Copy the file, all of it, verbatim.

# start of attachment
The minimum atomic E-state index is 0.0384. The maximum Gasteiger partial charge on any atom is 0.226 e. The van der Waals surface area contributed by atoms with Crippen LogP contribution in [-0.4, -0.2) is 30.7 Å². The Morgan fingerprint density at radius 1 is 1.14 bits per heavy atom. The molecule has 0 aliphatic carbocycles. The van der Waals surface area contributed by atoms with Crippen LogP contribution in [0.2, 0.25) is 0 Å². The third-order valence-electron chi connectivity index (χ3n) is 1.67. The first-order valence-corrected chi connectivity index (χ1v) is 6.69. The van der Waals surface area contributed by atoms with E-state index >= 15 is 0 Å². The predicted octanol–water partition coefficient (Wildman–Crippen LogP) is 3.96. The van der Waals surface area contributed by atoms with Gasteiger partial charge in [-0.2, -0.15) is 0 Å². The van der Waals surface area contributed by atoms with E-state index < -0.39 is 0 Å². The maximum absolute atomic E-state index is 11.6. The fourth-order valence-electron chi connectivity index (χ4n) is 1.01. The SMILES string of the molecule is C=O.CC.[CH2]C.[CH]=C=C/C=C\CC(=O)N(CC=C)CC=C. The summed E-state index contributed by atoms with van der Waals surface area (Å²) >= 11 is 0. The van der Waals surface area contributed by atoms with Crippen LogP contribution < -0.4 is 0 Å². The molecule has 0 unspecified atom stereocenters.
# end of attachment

The minimum atomic E-state index is 0.0384. The maximum Gasteiger partial charge on any atom is 0.226 e. The van der Waals surface area contributed by atoms with Crippen LogP contribution in [-0.4, -0.2) is 30.7 Å². The Morgan fingerprint density at radius 1 is 1.14 bits per heavy atom. The molecule has 0 aliphatic carbocycles. The van der Waals surface area contributed by atoms with Crippen LogP contribution in [0.2, 0.25) is 0 Å². The third-order valence-electron chi connectivity index (χ3n) is 1.67. The first-order valence-corrected chi connectivity index (χ1v) is 6.69. The van der Waals surface area contributed by atoms with E-state index >= 15 is 0 Å². The predicted octanol–water partition coefficient (Wildman–Crippen LogP) is 3.96. The van der Waals surface area contributed by atoms with Gasteiger partial charge in [-0.2, -0.15) is 0 Å². The van der Waals surface area contributed by atoms with E-state index < -0.39 is 0 Å². The maximum absolute atomic E-state index is 11.6. The fourth-order valence-electron chi connectivity index (χ4n) is 1.01. The SMILES string of the molecule is C=O.CC.[CH2]C.[CH]=C=C/C=C\CC(=O)N(CC=C)CC=C. The summed E-state index contributed by atoms with van der Waals surface area (Å²) >= 11 is 0. The van der Waals surface area contributed by atoms with Crippen LogP contribution < -0.4 is 0 Å². The molecule has 0 unspecified atom stereocenters.